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Wednesday, January 24, 2007

Dublin's Burlington Hotel is to be razed: The Merrion Centre, Merrion Inn and adjacent service station next?

The Merrion Inn - see Dublin Pubs

The closure of the Irish sugar industry has given food group Greencore the opportunity to become a property developer. Fruit importer Fyffes has become a big property investor. The top two banks have sold off their key properties to developers to enable them to extend further mortgage credit.

Ireland's biggest hotel group JurysDoyle has already sold the sites of its two principal hotels in Dublin to a developer who plans to raze tem later this year. Today the hotel group effectively said that the opportunity to cash in on a prime site had prompted it to announce that it will sell its landmark Burlington Hotel. There were crocodile tears about the loyal staff but wouldn't it be foolish not to jump on the property bandwagon while the going is good?

We lose some big hotels - so what! Motor service stations have been the focus of developers as well. Motorists just have to be more careful to watch the gauge given the scarcity of stations!

The former Statoil service station on the Merrion Road, in South Dublin, has apparently been sold and it's rumoured that the adjacent Merrion Inn, is the target of the same individual. It has even been suggested that the Merrion Centre, which has Tesco as a tenant and offices including insurance group AIG, at the same junction, opposite the hospital, may also be on the block.

The Merrion Inn has been a longtime amenity in the area and is popular with hospital staff, visitors and nearby office workers for lunch.

We've a corrupt planning system that has been the subject of a tribunal that has been sitting since 1997. Bizarrely, there has been no change in the system that spawned the planning corruption.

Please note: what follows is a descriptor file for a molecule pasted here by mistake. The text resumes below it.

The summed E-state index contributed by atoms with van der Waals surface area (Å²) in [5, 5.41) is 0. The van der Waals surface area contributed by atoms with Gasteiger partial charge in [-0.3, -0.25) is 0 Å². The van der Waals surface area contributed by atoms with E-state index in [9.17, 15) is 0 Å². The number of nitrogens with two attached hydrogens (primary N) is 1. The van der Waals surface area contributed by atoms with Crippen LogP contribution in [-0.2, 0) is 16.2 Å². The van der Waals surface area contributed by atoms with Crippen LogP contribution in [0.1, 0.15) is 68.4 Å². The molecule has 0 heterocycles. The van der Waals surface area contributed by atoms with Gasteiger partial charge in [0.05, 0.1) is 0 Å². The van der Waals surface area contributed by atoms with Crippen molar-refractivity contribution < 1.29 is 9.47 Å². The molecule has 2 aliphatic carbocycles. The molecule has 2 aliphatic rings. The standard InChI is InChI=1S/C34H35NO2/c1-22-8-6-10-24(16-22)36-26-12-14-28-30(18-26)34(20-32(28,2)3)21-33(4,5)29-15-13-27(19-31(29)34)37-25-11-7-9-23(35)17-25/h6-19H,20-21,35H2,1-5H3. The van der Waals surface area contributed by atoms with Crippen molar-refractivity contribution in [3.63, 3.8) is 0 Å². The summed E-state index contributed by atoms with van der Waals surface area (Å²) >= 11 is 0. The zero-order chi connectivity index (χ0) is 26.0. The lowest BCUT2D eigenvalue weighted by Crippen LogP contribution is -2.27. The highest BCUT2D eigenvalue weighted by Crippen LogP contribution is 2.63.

Developers often take a punt when buying a site that may not be zoned for their planned type of development.

Councillors are often pliable to developer demands and while the day of the brown envelope is in the past, anyone who believes that other inducements are not deployed, is a fool.

There should simply be no planning permissions given for change of use of both the Merrion Inn and the adjacent service station.

Irish investors put €8 billion into overseas commercial property in 2006 and €3 billion into domestic commercial property.

It is expected that when figures will the published, it will be shown that less than €200 million in venture capital investment, went into Irish business in 2006 - 0.025% of what went into commercial property.


  • read ur post,i think this bandwagon of property development is looming over the horizon.. in a big way, itz not far when it will reach the not so big heads, and start influencing them.. itz juzz matter of time now. But i think itz not bad .. at least something ew is always better than the boring ol'stuff...

    By Anonymous Connemara Hotel, at March 06, 2009 3:56 AM  

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